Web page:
How to lead sinners to the Savior.
“If you are eager for real joy, such as you may think over and sleep upon, I am persuaded that no joy of growing wealthy, no joy of increasing knowledge, no joy of influence over your fellow-creatures, no joy of any sort, can ever be compared with the rapture of saving a soul from death, and helping to restore our lost brethren to our great Father’s house.”
I just finished reading a short, very old book called “The Soul-Winner.” It is a compilation of talks that preacher Charles Haddon Spurgeon gave during the late 1800s to preachers-to-be, Sunday school teachers, street preachers, and church congregants at prayer meetings. I recommend this text to all the faithful that long to participate in the great privilege of bringing the lost sheep of God into the fold of Christ.
First, Spurgeon rightly attributes the saving-work wholly to the power of Our Almighty God, and then proceeds to address the common characteristics of the preacher, the sermons, the prayers, and the lifestyle of those whom God uses to accomplish His redeeming.
Spurgeon speaks on many aspects of the “soul-winning” process including:
What it is to Win a Soul,
Qualifications of a Soul-Winner
Sermons likely to Win Souls,
Obstacles to Soul-Winning,
How to Induce our People to Win Souls, and,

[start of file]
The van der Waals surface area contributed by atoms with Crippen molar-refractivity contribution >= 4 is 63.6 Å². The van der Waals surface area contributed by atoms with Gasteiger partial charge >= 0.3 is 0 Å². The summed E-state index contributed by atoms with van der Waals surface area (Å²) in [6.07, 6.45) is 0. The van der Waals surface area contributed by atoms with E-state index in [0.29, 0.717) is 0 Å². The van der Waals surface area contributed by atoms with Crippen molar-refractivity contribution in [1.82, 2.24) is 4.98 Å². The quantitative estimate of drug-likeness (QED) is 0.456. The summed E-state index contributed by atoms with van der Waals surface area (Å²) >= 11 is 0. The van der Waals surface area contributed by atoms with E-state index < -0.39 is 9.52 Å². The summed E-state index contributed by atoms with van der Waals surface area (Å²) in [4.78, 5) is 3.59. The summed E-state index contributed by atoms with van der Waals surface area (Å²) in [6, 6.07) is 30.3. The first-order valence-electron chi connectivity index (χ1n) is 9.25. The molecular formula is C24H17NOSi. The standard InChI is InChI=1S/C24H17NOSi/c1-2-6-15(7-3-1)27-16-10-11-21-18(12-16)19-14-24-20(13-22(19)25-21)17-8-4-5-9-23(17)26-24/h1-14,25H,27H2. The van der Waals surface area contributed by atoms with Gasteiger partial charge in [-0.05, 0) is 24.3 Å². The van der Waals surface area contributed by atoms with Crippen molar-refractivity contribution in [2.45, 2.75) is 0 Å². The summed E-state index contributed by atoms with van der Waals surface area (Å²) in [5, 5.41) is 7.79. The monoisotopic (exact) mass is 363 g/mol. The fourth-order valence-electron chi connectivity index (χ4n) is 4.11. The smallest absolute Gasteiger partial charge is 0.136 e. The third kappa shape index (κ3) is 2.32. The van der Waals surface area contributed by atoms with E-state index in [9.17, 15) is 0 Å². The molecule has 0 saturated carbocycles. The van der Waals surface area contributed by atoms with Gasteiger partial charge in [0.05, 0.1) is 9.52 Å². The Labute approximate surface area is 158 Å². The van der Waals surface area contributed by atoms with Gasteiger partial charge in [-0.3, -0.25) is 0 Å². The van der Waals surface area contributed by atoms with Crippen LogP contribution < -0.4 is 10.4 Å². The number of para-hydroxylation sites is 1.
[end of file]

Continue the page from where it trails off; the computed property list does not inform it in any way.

The Cost and Reward of being a Soul-Winner.
What I found most encouraging from this book was Spurgeon’s analysis of the Sermons likely to Win Souls. Spurgeon said, “In order that you may impress the Word upon those to whom you preach, remember, that it must be impressed upon yourself first.You must feel it yourself, and speak as a man who feels it; not as if you feel it, but because you feel it, otherwise you will not make it felt by others.”
Though I am not a preacher in the church and do not write sermons, this teaching has very much influenced my daily evangelism. Before I speak up to share the gospel with an unbeliever, I first need to let it sink into my own heart. I need to recall my own separation from God, my own sin, and my own experience salvation through Christ. With that welling up faith in me, my message is much more believable, because I really believe it happened to me!
A second profound, yet simple teaching Spurgeon gives is that we must believe in the power of our message to actually save people. Do you believe that the gospel really can save? Spurgeon is humorous in some of his illustrations, remarking on those who lack faith in the saving-power of the gospel, saying, “They tremblingly believe that it is possible, by some strange mysterious method, that once in a hundred sermons God might win a quarter of a soul. They have hardly enough faith to keep them standing upright in their boots; how can they expect God to bless them?” I laughed at this description, and then paused to reflect on how often I have lacked confidence in this way. May God restore my faith in Him and His Gospel that He may use me mightily to lead others to salvation.
These two principles are among an array of jewels found in, “The Soul-Winner.” Find a copy, or borrow mine! I have been greatly motivated by it to passionately and confidently win souls for Christ, and I heartily desire for more to join in the privilege.
By Samantha Pane